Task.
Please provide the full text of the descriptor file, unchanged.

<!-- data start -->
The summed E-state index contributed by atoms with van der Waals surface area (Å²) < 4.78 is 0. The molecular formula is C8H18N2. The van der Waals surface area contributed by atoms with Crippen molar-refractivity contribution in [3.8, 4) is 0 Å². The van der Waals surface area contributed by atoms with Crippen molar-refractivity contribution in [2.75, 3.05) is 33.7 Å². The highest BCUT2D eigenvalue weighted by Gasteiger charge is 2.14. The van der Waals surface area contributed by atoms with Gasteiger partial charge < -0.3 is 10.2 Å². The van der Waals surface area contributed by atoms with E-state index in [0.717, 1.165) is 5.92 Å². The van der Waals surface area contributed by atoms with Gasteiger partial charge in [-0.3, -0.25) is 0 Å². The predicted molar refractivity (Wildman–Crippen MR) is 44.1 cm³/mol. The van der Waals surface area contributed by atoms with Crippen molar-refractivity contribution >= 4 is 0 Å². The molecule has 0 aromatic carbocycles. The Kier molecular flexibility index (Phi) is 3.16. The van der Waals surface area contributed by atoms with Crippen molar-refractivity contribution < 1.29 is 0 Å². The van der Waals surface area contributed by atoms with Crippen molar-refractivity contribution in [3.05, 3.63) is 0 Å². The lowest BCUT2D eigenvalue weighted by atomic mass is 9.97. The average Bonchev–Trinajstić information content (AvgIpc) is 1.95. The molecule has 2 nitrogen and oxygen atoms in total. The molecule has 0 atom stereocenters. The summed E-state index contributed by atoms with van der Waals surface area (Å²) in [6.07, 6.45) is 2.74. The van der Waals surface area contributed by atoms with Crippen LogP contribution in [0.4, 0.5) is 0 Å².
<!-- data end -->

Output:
The summed E-state index contributed by atoms with van der Waals surface area (Å²) < 4.78 is 0. The molecular formula is C8H18N2. The van der Waals surface area contributed by atoms with Crippen molar-refractivity contribution in [3.8, 4) is 0 Å². The van der Waals surface area contributed by atoms with Crippen molar-refractivity contribution in [2.75, 3.05) is 33.7 Å². The highest BCUT2D eigenvalue weighted by Gasteiger charge is 2.14. The van der Waals surface area contributed by atoms with Gasteiger partial charge < -0.3 is 10.2 Å². The van der Waals surface area contributed by atoms with E-state index in [0.717, 1.165) is 5.92 Å². The van der Waals surface area contributed by atoms with Gasteiger partial charge in [-0.3, -0.25) is 0 Å². The predicted molar refractivity (Wildman–Crippen MR) is 44.1 cm³/mol. The van der Waals surface area contributed by atoms with Crippen molar-refractivity contribution >= 4 is 0 Å². The molecule has 0 aromatic carbocycles. The Kier molecular flexibility index (Phi) is 3.16. The van der Waals surface area contributed by atoms with Crippen molar-refractivity contribution < 1.29 is 0 Å². The van der Waals surface area contributed by atoms with Crippen molar-refractivity contribution in [3.05, 3.63) is 0 Å². The lowest BCUT2D eigenvalue weighted by atomic mass is 9.97. The average Bonchev–Trinajstić information content (AvgIpc) is 1.95. The molecule has 2 nitrogen and oxygen atoms in total. The molecule has 0 atom stereocenters. The summed E-state index contributed by atoms with van der Waals surface area (Å²) in [6.07, 6.45) is 2.74. The van der Waals surface area contributed by atoms with Crippen LogP contribution in [0.4, 0.5) is 0 Å².